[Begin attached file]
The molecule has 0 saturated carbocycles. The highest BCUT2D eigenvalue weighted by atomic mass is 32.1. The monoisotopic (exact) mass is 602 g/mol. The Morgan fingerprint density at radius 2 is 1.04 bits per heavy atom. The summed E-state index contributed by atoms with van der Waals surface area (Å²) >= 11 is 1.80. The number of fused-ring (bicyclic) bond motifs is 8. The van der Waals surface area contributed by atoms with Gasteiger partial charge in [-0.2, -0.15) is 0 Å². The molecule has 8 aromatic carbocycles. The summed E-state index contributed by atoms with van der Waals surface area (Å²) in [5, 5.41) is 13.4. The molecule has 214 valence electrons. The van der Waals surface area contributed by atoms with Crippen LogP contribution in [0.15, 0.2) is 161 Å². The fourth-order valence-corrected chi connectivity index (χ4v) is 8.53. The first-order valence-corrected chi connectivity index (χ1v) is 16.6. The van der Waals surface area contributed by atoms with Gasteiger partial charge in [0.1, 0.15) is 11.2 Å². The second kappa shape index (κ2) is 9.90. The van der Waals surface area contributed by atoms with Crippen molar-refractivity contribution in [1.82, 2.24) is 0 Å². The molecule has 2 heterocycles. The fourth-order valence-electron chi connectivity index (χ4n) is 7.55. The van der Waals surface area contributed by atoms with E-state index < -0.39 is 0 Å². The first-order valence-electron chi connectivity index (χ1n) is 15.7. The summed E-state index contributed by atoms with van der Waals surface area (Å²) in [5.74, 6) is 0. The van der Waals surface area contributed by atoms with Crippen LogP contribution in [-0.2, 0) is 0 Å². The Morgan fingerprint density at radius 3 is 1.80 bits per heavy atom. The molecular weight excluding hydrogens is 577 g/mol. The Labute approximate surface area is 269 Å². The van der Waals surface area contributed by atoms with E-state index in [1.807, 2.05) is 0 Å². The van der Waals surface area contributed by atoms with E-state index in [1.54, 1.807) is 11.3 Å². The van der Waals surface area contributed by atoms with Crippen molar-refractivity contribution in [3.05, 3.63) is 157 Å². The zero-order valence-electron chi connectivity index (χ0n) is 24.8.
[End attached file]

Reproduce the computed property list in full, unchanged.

The molecule has 0 saturated carbocycles. The highest BCUT2D eigenvalue weighted by atomic mass is 32.1. The monoisotopic (exact) mass is 602 g/mol. The Morgan fingerprint density at radius 2 is 1.04 bits per heavy atom. The summed E-state index contributed by atoms with van der Waals surface area (Å²) >= 11 is 1.80. The number of fused-ring (bicyclic) bond motifs is 8. The van der Waals surface area contributed by atoms with Gasteiger partial charge in [-0.2, -0.15) is 0 Å². The molecule has 8 aromatic carbocycles. The summed E-state index contributed by atoms with van der Waals surface area (Å²) in [5, 5.41) is 13.4. The molecule has 214 valence electrons. The van der Waals surface area contributed by atoms with Crippen LogP contribution in [0.15, 0.2) is 161 Å². The fourth-order valence-corrected chi connectivity index (χ4v) is 8.53. The first-order valence-corrected chi connectivity index (χ1v) is 16.6. The van der Waals surface area contributed by atoms with Gasteiger partial charge in [0.1, 0.15) is 11.2 Å². The second kappa shape index (κ2) is 9.90. The van der Waals surface area contributed by atoms with Crippen molar-refractivity contribution in [1.82, 2.24) is 0 Å². The molecule has 2 heterocycles. The fourth-order valence-electron chi connectivity index (χ4n) is 7.55. The van der Waals surface area contributed by atoms with E-state index < -0.39 is 0 Å². The first-order valence-electron chi connectivity index (χ1n) is 15.7. The summed E-state index contributed by atoms with van der Waals surface area (Å²) in [5.74, 6) is 0. The van der Waals surface area contributed by atoms with Crippen LogP contribution in [-0.2, 0) is 0 Å². The Morgan fingerprint density at radius 3 is 1.80 bits per heavy atom. The molecular weight excluding hydrogens is 577 g/mol. The Labute approximate surface area is 269 Å². The van der Waals surface area contributed by atoms with E-state index in [1.807, 2.05) is 0 Å². The van der Waals surface area contributed by atoms with E-state index in [1.54, 1.807) is 11.3 Å². The van der Waals surface area contributed by atoms with Crippen molar-refractivity contribution in [3.05, 3.63) is 157 Å². The zero-order valence-electron chi connectivity index (χ0n) is 24.8.